However, adipose tissue is not harmful per se. It can even have protective effects. For example, adipose tissue located around blood vessels or the kidney has regenerative properties. "The factor that leads to pathological changes is fetuin-A, which is produced by the fatty liver," said Professor Dorothea Siegel-Axel, head of the working group “Adipose Tissue and Complications” in Tübingen. As a result, instead of protecting tissue as before, the adipose tissue now elicits inflammatory processes. This leads to a restriction of renal function. This is demonstrated by studies on arteries and the kidney, which have recently been published by the working group in the journal Scientific Reports (Nature Group).

"The statement that obesity in itself always has a disease-causing effect is too imprecise. Not until further parameters have been determined, such as fatty liver and hepatokine levels, as well as the elicited changes in other organs, can we obtain more exact indications as to whether a person has an increased disease risk or not,” said Professor Häring, board member of the DZD and director of the IDM, summarizing the current results.

Original Publications:
Gerst F. et al. (2017): Metabolic crosstalk between fatty pancreas and fatty liver: effects on local inflammation and insulin secretion. Diabetologia, DOI: 10.1038/s41598-017-02210-4.

Wagner R. et al (2017): The protective effect of human renal sinus fat on glomerular cells is reversed by the hepatokine fetuin-A. Scientific Reports, DOI: 10.1038/s41598-017-02210-4.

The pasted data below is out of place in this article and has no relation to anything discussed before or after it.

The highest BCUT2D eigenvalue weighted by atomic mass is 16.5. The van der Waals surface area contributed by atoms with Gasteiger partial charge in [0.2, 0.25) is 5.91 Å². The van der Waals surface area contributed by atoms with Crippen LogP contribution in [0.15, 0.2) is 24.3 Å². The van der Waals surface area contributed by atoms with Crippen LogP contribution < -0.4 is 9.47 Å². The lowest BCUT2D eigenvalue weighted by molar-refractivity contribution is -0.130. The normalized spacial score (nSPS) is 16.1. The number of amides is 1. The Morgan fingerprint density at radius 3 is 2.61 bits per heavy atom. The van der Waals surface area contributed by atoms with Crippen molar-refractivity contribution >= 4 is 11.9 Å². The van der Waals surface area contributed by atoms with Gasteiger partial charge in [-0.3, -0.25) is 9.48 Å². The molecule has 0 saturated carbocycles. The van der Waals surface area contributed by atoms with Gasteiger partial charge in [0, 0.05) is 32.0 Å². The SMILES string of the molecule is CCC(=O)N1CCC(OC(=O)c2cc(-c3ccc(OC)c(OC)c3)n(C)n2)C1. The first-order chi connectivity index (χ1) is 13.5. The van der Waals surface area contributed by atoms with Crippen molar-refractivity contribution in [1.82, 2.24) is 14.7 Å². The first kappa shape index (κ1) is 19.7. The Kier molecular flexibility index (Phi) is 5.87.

Heni M. et al. (2010): Pancreatic fat is negatively associated with insulin secretion in individuals with impaired fasting glucose and/or impaired glucose tolerance: a nuclear magnetic resonance study. Diabetes Metab Res Rev;26(3):200-5. DOI: 10.1002/dmrr.1073.

* The cells for the cultures were obtained from residual tissue in the course of surgery, which was no longer required for diagnostics and was explicitly released by the patients.

Contact:
Prof. Dr. rer. nat. Dorothea Siegel-Axel
Medical Clinic IV, Dept. of Endocrinology, Diabetology, Angiology, Nephrology and Clinical Chemistry, Tübingen University Hospital (UKT), and the Institute for Diabetes Research and Metabolic Diseases (IDM) of Helmholtz Zentrum München at the University of Tübingen
Otfried-Müller-Strasse 10
72076 Tübingen /Germany
Phone: +49 (0)7071/29-82906
email: dorothea.axel@med.uni-tuebingen.de

Media Contact:
Birgit Niesing
German Center for Diabetes Research
Ingolstädter Landstrasse 1
85764 Neuherberg / Germany
Phone: +49 (0)89-3187-3971
email: niesing@dzd-ev.de

The German Center for Diabetes Research (DZD) is one of six German Centers for Health Research. It brings together experts in the field of diabetes research and integrates basic research, epidemiology, and clinical applications. By adopting an innovative, integrative approach to research, the DZD aims to make a substantial contribution to the successful personalized prevention diagnosis and treatment of diabetes mellitus. The members of the DZD are Helmholtz Zentrum München – German Research Center for Environmental Health, the German Diabetes Center (DDZ) in Düsseldorf, the German Institute of Human Nutrition (DIfE) in Potsdam-Rehbrücke, the Institute of Diabetes Research and Metabolic Diseases of Helmholtz Zentrum München at the University of Tübingen, the Paul Langerhans Institute Dresden of Helmholtz Zentrum München at the Carl Gustav Carus University Hospital of TU Dresden, associated partners at the universities in Heidelberg, Cologne, Leipzig, Lübeck and Munich, and other project partners. http://www.dzd-ev.de

The Helmholtz Zentrum München, the German Research Center for Environmental Health, pursues the goal of developing personalized medical approaches for the prevention and therapy of major common diseases such as diabetes and lung diseases. To achieve this, it investigates the interaction of genetics, environmental factors and lifestyle. The Helmholtz Zentrum München is headquartered in Neuherberg in the north of Munich and has about 2,300 staff members. It is a member of the Helmholtz Association, a community of 18 scientific-technical and medical-biological research centers with a total of about 37,000 staff members. http://www.helmholtz-muenchen.de/en

Birgit Niesing | idw - Informationsdienst Wissenschaft